How much wealth does your evil uncle have to possess in order to prevent you and your twin from giving money to political candidates? At first glance, you might think that if you and your twin were each to give a few thousand dollars to each candidate, then he'd need enough money to match both sets of contributions. But that's not the case at all. In the worst case scenario, he'd need the difference between the two -- remember that your uncle is only trying to equalize the total contributions. A much smaller amount of money is necessary in order to do that.

But that's the worst case scenario. If your uncle were to do this from the very beginning of the campaign season, he'd probably change your behavior pretty quickly. After you and your twin had "tested" your uncle and determined that he'll carry out his threat, you'll stop wasting your money. Unless you're both stupid, you and your twin will stop giving money to these campaigns very quickly. In the end, your uncle will have to have a lot of money in his bank account to make his threat credible, but he won't end up spending very much of it.

Now suppose that you and your twin are irritated by your uncle's meddling behavior and you want to put an end to it. How do you do that? The short answer is that you can't. Here's why.

The only way to end his meddling is by making it prohibitively expensive for him. The only way to do that is to create a large imbalance in the amounts that you and your twin are donating. So you have to agree that one of your candidates will be given a lot of money until your uncle's bank account runs out. Now, let's assume that somehow, you've actually scraped together enough money to make this possible. But now you face the question of selecting which candidate will get this money, and you can't possibly agree to that, because neither of you will permit the opposing candidate to have an advantage. For instance, if you're the Republican, would you agree that the Democrat should be given so much money that your uncle goes bankrupt? Of course not! And the same holds true if you're the Democrat.

Probably, what you'd actually do, if you were fanatical enough, would be to launder your money into the coffers of your candidate so that your uncle wouldn't find out about it. Let's assume that you could do this legally. It wouldn't matter, because the candidate's campaign has to spend the money in order for the donation to make a difference, and your uncle could easily estimate how much money is being spent. Of course, your uncle would never be able -- even under the best circumstances -- to be 100% accurate in his estimates, but that doesn't matter. He'd probably overestimate sometimes to the benefit of one candidate, and underestimate other times to the benefit of the other. The net effect would be close enough to zero that it wouldn't make a difference.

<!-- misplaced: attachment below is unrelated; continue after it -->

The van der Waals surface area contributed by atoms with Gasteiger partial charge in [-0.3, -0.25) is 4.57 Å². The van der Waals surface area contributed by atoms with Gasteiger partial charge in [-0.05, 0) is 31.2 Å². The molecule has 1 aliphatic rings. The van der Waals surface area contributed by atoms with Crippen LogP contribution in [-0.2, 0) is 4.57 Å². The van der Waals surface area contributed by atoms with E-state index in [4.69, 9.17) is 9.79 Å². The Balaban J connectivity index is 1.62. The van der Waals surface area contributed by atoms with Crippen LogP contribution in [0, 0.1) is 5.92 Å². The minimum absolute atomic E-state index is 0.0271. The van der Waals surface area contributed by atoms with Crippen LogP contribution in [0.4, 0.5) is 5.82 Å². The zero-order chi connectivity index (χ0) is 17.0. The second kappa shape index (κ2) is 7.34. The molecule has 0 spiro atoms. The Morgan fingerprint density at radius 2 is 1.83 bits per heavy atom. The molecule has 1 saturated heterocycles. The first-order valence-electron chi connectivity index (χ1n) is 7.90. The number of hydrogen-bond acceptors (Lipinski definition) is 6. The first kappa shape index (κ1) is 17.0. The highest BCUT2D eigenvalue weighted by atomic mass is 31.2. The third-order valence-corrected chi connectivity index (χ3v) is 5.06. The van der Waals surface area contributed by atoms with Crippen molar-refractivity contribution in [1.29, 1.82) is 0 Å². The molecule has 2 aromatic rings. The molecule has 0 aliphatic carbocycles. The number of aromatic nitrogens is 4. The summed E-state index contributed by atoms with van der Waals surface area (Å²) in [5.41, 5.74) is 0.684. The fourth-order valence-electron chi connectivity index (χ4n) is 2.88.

The fact of the matter is that your evil uncle has you checkmated. The only way to undermine him is to coordinate your efforts; but you can't do that because you're on opposite sides. You'd spend your money on something else. Maybe even something worthwhile.

All we need is for one (very) wealthy person (or a small group of somewhat less wealthy individuals) to be our collective evil uncle. The final element of the plan is that our uncle would also pledge not to match any money obtained by public financing. After a relatively short, but tumultuous time, there would only be public financing left. Or perhaps our uncle could pledge not to match small donations of less than some pre-specified amount. Either way, our American system of legalized bribery would end. Both parties would end up strengthened because they could spend their efforts actually doing strange things such as communicating with voters; elected officials wouldn't have to spend their time on the phone begging for money; and there would be a real chance of a third political party emerging.